Full Review

2018 911 Overview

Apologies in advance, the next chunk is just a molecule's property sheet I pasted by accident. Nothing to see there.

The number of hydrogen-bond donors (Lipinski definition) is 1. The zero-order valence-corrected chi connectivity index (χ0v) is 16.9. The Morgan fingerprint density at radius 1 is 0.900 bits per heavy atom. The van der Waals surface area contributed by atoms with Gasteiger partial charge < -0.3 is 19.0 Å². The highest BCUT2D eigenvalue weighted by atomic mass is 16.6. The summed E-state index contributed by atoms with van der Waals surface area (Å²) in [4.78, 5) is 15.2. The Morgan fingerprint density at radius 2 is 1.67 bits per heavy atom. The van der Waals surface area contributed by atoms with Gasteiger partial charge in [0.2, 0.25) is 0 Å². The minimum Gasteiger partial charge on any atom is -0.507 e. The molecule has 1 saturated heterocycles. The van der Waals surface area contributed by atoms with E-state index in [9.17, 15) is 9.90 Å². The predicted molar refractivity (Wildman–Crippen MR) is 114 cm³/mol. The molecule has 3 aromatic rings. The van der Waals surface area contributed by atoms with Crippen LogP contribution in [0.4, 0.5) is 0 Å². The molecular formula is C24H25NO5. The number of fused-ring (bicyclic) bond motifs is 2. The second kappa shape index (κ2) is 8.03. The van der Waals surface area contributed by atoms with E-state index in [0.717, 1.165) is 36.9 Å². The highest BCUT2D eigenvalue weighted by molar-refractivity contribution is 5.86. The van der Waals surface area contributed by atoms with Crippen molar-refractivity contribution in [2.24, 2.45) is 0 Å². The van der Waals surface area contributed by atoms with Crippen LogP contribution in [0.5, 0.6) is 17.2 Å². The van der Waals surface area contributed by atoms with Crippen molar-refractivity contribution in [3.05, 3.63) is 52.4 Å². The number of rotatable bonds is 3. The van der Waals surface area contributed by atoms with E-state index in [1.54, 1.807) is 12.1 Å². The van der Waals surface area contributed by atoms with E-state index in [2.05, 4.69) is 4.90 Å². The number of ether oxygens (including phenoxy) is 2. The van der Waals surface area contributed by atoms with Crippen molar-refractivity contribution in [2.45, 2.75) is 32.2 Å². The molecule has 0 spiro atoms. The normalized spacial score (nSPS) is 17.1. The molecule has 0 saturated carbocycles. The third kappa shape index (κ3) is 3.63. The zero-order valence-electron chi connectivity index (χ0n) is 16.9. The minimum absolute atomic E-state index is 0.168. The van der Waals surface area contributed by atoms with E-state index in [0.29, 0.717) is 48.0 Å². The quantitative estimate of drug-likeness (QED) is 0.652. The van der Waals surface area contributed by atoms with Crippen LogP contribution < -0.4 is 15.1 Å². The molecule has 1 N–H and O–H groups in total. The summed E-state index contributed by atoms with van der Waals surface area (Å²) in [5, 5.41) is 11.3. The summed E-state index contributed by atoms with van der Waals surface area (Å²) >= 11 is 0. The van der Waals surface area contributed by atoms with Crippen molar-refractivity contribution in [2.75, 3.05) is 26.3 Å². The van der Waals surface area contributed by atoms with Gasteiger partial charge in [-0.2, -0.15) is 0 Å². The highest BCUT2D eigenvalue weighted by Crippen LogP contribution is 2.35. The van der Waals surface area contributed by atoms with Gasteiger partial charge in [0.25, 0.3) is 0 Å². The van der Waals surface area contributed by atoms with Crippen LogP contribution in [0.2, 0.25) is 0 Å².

The sound of the $293,200 911 GT2 RS is like nothing in the current Porsche lineup – or on the road right now, period. Hammer the floor-mounted accelerator pedal and the GT2 RS spits raw, melodious frequencies that will rumble your spine and make your hair stand on end. "We wanted to make an honest turbo," Porsche's Andreas Preuninger, who's in charge of Porsche high-performance GT range of cars like the 911 GT3 and Cayman GT4, says, "because nowadays turbos tend to get modified in a way that they feel like 10-liter [naturally aspirated] engines, and that's not the point." Preuninger's voice speeds up, like a whirring compressor. "I think a turbo motor has so many interesting sounds and characteristics... I wanted this turbo to burble and overrun, to make hissing sounds of the wastegate and mechanical noises. The breathing of the engine, the way it builds up power—even a little turbo lag, why not? The GT2 RS had to be different, and it is. Big time." A large part of Preuninger's job involves preserving the company's sporting soul in roadgoing vehicles, which is a particularly critical part of Porsche's business. Get a GT right, and you can quell the critics who say the manufacturer is losing the plot by building Cayennes and Panameras; get it wrong, and you risk alienating the diehards and Porsche evangelists. This time around, Preuninger went old school to create that elusive difference: he dug into the Porsche museum collection and put a 1970s-era 935 Turbo and several turbocharged racecars on a lift, measuring things like intake runner lengths and the header diameters. The findings helped shape the GT2 RS's inimitable howl. It's hard for enthusiasts to find fault in Preuninger's latest creation, at least on paper. Though power is only driven to the rear wheels, the GT2 RS recently ran a record-setting 6:42.3 at the Nürburgring Nordschleife, beating the 887 horsepower, all-wheel drive 918 Spyder's time by a boggling 10 seconds. It also shamed the most recent record holder, the Lamborghini Huracán Performante. But numbers only tell half the story, so we traveled to Portugal Portimão circuit to get the full seat-of-the-pants scoop on this 700 horsepower beast. Beating the venerable 918 Spyder at the Nürburgring requires a fearsome power-to-weight ratio, hardcore engine tuning, a reworked suspension setup, and a touch of luck. As such, the GT2 RS's weight loss regime involved everything from carbon fiber bucket seats (saving around 31 pounds) and a magnesium roof (2.2 pounds lighter) to deleted rear seats (21 pounds) and the use of carbon door hinges (trimming 1.7 pounds). Incorporating Gorilla Glass at the rear also did away with 7.7 pounds. Counting the loss of all-wheel drive hardware, the GT2 RS jettisons around 300 pounds compared to an equivalent 911 Turbo S, totaling 3,241 pounds. The $31,000 Weissach package saves an additional 40 pounds and includes exotica like carbon fiber stabilizer bars, magnesium wheels, a titanium roll cage (for non-U.S. markets), and a three-layer carbon fiber roof panel; …Hide Full Review